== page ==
Have you ever driven by a tract of land and thought, man, I'd like to have the opportunity to hunt there? I'm sure most of us know of property we'd like to be able to hunt, but can't because it's privately owned. In reality, the only thing standing between you and potentially new hunting opportunities is asking permission. I'm going to provide a few pointers that can help make that process a bit easier.
You might be thinking, uh, Brian, deer season just closed recently and the next season is several months away. Why are you talking about this now? Well, seeking permission to hunt on private property is a bit like scouting - if you want to be ready for the upcoming season, you really need to start working now. Approaching a landowner right before the season is about to open is kinda like studying for a big test the night before. It's not the best way to go. Plus, this applies to any kind of hunting - not just deer hunting. Spring turkey will be opening in many states before too long. Now is the time to get on it.
Here are a few tips that can help increase your odds of receiving permission...
Start now and leave the camo at home. You should start making contact with landowners early in the year. It might seem like a minor thing, but asking several months in advance shows that you're thinking ahead and is more respectful than knocking on somebody's door two days before the season opens. This also gives a landowner time to think it over, if necessary, and get to know you better. Some people might be more open to the idea of letting you hunt on their land if they're not being asked to make a spur-of-the-moment decision.
If you ask early and receive permission, this gives you time to scout and get to know the area well ahead of the season. It also allows you to set up stands or blinds depending on what you've discussed with the landowner. If you ask early and are denied permission, you can then move on to other prospects as opposed to wasting time right before the season opens.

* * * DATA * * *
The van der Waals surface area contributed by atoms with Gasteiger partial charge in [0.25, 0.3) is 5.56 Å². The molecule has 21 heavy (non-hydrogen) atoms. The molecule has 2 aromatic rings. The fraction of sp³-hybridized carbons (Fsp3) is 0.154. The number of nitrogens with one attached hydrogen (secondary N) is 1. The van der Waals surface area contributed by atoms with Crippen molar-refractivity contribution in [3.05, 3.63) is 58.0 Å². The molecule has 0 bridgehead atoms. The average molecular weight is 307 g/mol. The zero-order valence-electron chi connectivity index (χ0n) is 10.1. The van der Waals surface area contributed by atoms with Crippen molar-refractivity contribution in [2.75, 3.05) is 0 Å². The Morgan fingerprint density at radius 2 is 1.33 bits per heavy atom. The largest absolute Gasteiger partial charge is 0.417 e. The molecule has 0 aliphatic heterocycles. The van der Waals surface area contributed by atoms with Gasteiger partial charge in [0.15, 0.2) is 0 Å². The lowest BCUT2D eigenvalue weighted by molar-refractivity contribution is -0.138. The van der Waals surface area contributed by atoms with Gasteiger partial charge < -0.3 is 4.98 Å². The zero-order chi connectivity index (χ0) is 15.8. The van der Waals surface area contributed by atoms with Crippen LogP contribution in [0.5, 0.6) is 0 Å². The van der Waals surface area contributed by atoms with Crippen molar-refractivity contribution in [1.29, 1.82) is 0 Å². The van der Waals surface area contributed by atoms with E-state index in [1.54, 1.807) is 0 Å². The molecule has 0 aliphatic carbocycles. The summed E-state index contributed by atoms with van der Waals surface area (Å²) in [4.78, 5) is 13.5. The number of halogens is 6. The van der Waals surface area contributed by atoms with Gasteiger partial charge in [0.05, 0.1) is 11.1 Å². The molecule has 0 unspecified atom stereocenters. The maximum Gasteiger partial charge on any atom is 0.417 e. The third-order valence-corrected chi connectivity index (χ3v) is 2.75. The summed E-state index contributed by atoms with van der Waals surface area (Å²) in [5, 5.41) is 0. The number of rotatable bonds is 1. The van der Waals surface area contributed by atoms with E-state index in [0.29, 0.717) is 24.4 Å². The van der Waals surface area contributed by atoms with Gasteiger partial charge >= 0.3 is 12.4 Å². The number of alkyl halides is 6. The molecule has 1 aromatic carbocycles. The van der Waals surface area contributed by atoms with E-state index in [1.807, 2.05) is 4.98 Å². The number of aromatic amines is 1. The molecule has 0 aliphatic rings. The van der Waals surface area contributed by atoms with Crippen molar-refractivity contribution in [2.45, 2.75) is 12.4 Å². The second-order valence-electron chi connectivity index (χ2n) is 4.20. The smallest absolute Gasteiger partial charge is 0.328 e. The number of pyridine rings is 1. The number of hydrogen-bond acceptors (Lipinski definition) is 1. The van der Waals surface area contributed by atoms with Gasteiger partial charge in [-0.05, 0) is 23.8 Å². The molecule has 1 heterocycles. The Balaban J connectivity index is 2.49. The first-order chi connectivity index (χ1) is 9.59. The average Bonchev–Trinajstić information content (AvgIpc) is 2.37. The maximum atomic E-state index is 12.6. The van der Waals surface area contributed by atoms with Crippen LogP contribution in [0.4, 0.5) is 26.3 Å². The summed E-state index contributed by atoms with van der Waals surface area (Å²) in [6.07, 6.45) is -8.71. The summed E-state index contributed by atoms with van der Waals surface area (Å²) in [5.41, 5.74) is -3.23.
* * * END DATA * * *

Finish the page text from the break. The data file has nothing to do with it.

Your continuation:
When knocking on a stranger's door for the first time, I highly recommend leaving the camo attire at home. I like wearing it as much as the next person and I'm not saying you should be ashamed to dress like a hunter. However, since you are meeting a landowner for the first time, I believe it's best to dress in your regular street clothes. Some folks are put off by camo attire and others may have had bad experiences in the past with hunters or poachers. You don't know how a particular landowner feels about hunting. If you show up in camo, it has the potential to create a wall before the person has a chance to hear what you have to say. The idea is to stack the odds in your favor and looking like an average Joe can be helpful for that initial contact.
Always be polite and respectful. This really goes without saying. Your request should be made politely. Using "sir" and "ma'am" never hurt anyone even though it is less common now. If you are turned down it is very important to remain polite. Remember, you are representing hunters in general and you want to leave a good impression no matter what answer you receive. It has the potential to open doors later. If you receive a definite "no", don't argue or keep going back to ask again. It's part of being respectful.
Being respectful also means be mindful of the landowner's time and activities. Avoid knocking on the door during traditional dinner hours. None of us like to be interrupted during a meal. Try not to disrupt a landowner's work, particularly if they are a farmer or rancher. Time is money for these folks. If it's obvious the landowner is busy in the field or with livestock, think about coming back another time.